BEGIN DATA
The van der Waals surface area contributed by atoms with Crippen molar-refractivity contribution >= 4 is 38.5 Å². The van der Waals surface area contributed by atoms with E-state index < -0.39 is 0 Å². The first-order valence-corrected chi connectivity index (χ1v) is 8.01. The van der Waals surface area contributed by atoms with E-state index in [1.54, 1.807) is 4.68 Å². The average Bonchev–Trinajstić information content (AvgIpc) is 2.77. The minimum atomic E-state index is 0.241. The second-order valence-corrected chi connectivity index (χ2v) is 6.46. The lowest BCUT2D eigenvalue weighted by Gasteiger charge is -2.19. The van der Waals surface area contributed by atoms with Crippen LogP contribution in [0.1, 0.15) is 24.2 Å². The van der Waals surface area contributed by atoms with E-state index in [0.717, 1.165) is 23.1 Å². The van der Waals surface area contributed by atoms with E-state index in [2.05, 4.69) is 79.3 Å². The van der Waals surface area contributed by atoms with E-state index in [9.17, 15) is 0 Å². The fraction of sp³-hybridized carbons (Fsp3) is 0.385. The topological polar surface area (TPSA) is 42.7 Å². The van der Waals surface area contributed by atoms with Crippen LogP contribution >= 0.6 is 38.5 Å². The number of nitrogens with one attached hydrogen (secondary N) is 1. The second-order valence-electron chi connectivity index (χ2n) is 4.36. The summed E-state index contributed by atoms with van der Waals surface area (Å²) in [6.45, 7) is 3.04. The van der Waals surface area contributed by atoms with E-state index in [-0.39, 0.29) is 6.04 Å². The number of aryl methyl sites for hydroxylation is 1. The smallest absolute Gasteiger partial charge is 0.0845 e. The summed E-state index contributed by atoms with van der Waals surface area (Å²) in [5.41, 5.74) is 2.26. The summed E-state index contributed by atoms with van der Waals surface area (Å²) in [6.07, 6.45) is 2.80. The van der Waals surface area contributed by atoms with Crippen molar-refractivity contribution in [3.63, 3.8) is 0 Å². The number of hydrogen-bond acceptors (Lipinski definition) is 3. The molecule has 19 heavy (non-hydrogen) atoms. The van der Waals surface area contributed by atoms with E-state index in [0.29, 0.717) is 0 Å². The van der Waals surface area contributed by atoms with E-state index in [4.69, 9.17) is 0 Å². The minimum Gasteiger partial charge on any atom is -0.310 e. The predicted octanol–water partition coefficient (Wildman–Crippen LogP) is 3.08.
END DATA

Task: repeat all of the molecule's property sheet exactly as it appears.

The van der Waals surface area contributed by atoms with Crippen molar-refractivity contribution >= 4 is 38.5 Å². The van der Waals surface area contributed by atoms with E-state index < -0.39 is 0 Å². The first-order valence-corrected chi connectivity index (χ1v) is 8.01. The van der Waals surface area contributed by atoms with E-state index in [1.54, 1.807) is 4.68 Å². The average Bonchev–Trinajstić information content (AvgIpc) is 2.77. The minimum atomic E-state index is 0.241. The second-order valence-corrected chi connectivity index (χ2v) is 6.46. The lowest BCUT2D eigenvalue weighted by Gasteiger charge is -2.19. The van der Waals surface area contributed by atoms with Crippen LogP contribution in [0.1, 0.15) is 24.2 Å². The van der Waals surface area contributed by atoms with E-state index in [0.717, 1.165) is 23.1 Å². The van der Waals surface area contributed by atoms with E-state index in [2.05, 4.69) is 79.3 Å². The van der Waals surface area contributed by atoms with E-state index in [9.17, 15) is 0 Å². The fraction of sp³-hybridized carbons (Fsp3) is 0.385. The topological polar surface area (TPSA) is 42.7 Å². The van der Waals surface area contributed by atoms with Crippen LogP contribution >= 0.6 is 38.5 Å². The number of nitrogens with one attached hydrogen (secondary N) is 1. The second-order valence-electron chi connectivity index (χ2n) is 4.36. The summed E-state index contributed by atoms with van der Waals surface area (Å²) in [6.45, 7) is 3.04. The van der Waals surface area contributed by atoms with E-state index in [-0.39, 0.29) is 6.04 Å². The number of aryl methyl sites for hydroxylation is 1. The smallest absolute Gasteiger partial charge is 0.0845 e. The summed E-state index contributed by atoms with van der Waals surface area (Å²) in [5.41, 5.74) is 2.26. The summed E-state index contributed by atoms with van der Waals surface area (Å²) in [6.07, 6.45) is 2.80. The van der Waals surface area contributed by atoms with Crippen molar-refractivity contribution in [3.63, 3.8) is 0 Å². The number of hydrogen-bond acceptors (Lipinski definition) is 3. The molecule has 19 heavy (non-hydrogen) atoms. The van der Waals surface area contributed by atoms with E-state index in [0.29, 0.717) is 0 Å². The van der Waals surface area contributed by atoms with E-state index in [4.69, 9.17) is 0 Å². The minimum Gasteiger partial charge on any atom is -0.310 e. The predicted octanol–water partition coefficient (Wildman–Crippen LogP) is 3.08.